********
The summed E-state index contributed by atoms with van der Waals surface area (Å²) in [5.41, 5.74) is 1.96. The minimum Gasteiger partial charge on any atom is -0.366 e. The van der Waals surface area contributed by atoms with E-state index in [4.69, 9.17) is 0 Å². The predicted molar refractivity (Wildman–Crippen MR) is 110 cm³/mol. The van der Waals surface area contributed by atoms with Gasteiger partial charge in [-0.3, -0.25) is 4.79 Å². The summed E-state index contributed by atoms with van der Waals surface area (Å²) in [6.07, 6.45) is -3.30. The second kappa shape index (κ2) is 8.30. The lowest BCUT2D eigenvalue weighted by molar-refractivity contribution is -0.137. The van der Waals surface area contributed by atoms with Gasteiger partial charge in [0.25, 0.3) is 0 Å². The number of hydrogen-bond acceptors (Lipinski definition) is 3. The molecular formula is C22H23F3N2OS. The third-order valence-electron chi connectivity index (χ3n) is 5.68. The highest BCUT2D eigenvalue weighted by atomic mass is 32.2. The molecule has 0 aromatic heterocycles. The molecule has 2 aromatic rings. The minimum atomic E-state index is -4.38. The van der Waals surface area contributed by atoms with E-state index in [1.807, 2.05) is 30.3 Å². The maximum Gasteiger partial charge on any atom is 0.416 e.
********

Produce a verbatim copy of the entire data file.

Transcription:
The summed E-state index contributed by atoms with van der Waals surface area (Å²) in [5.41, 5.74) is 1.96. The minimum Gasteiger partial charge on any atom is -0.366 e. The van der Waals surface area contributed by atoms with E-state index in [4.69, 9.17) is 0 Å². The predicted molar refractivity (Wildman–Crippen MR) is 110 cm³/mol. The van der Waals surface area contributed by atoms with Gasteiger partial charge in [-0.3, -0.25) is 4.79 Å². The summed E-state index contributed by atoms with van der Waals surface area (Å²) in [6.07, 6.45) is -3.30. The second kappa shape index (κ2) is 8.30. The lowest BCUT2D eigenvalue weighted by molar-refractivity contribution is -0.137. The van der Waals surface area contributed by atoms with Gasteiger partial charge in [0.25, 0.3) is 0 Å². The number of hydrogen-bond acceptors (Lipinski definition) is 3. The molecular formula is C22H23F3N2OS. The third-order valence-electron chi connectivity index (χ3n) is 5.68. The highest BCUT2D eigenvalue weighted by atomic mass is 32.2. The molecule has 0 aromatic heterocycles. The molecule has 2 aromatic rings. The minimum atomic E-state index is -4.38. The van der Waals surface area contributed by atoms with E-state index in [1.807, 2.05) is 30.3 Å². The maximum Gasteiger partial charge on any atom is 0.416 e.